- leaving no opportunity for denial or refusal; imperative: a peremptory command.
- imperious or dictatorial.
- positive or assertive in speech, tone, manner, etc.
- that precludes or does not admit of debate, question, etc.: a peremptory edict.
- decisive or final.
- in which a command is absolute and unconditional: a peremptory writ.
Origin of peremptory
SynonymsSee more synonyms for peremptory on Thesaurus.com
Examples from the Web for peremptorily
Peremptorily I dismissed these harassing and frightful doubts.The Room in the Dragon Volant
J. Sheridan LeFanu
We reached the Porta Fodesta, and peremptorily bade the guard to open for us.The Strolling Saint
She waved him peremptorily, almost contemptuously, into silence.The Sea-Hawk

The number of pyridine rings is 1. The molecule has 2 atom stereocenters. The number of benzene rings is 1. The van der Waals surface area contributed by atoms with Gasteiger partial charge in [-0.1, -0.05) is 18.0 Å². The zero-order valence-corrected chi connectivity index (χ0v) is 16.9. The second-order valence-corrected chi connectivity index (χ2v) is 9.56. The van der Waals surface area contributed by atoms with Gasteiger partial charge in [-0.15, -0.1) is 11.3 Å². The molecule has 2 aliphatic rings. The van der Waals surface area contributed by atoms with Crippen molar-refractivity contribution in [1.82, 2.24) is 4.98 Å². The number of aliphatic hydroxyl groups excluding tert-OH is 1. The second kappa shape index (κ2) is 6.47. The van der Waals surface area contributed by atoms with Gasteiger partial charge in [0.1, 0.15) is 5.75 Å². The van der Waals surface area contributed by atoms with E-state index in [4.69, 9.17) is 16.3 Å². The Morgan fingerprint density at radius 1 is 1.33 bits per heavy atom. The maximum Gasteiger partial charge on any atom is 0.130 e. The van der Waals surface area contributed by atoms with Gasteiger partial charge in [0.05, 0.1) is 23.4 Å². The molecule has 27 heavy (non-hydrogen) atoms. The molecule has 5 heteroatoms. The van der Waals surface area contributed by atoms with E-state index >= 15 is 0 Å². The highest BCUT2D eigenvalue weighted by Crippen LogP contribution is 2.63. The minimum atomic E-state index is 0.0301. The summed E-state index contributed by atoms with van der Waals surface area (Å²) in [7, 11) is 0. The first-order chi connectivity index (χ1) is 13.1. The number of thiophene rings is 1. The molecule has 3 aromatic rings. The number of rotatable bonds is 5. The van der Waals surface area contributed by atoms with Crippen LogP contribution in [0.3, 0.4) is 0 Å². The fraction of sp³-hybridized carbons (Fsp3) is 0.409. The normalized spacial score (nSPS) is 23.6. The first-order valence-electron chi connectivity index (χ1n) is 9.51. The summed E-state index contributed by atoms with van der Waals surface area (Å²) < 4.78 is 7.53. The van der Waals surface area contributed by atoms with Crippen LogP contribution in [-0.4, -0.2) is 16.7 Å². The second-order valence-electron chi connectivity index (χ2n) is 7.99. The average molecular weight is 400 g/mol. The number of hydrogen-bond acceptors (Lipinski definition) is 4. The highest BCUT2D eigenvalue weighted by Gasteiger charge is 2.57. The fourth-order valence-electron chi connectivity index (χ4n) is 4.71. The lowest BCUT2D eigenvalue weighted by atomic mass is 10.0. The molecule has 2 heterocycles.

"Citoyenne, I am waiting for you to alight," he said peremptorily.The Trampling of the Lilies
"I will not be tormented with these requests, Parkes," said he, peremptorily.Davenport Dunn, Volume 2 (of 2)
Charles James Lever
- urgent or commandinga peremptory ring on the bell
- not able to be remitted or debated; decisive
- positive or assured in speech, manner, etc; dogmatic
- admitting of no denial or contradiction; precluding debate
- obligatory rather than permissive
Word Origin and History for peremptorily
"decisive," mid-15c., legal term, from Anglo-French peremptorie, from Middle French peremtoire, from Latin peremptorius "destructive, decisive, final," from peremptor "destroyer," from perimpere "destroy, cut off," from per- "away entirely, to destruction" (see per) + emere "to take" (see exempt (adj.)). Of persons or their words, "certain, assured, brooking no debate," 1580s. Related: Peremptorily.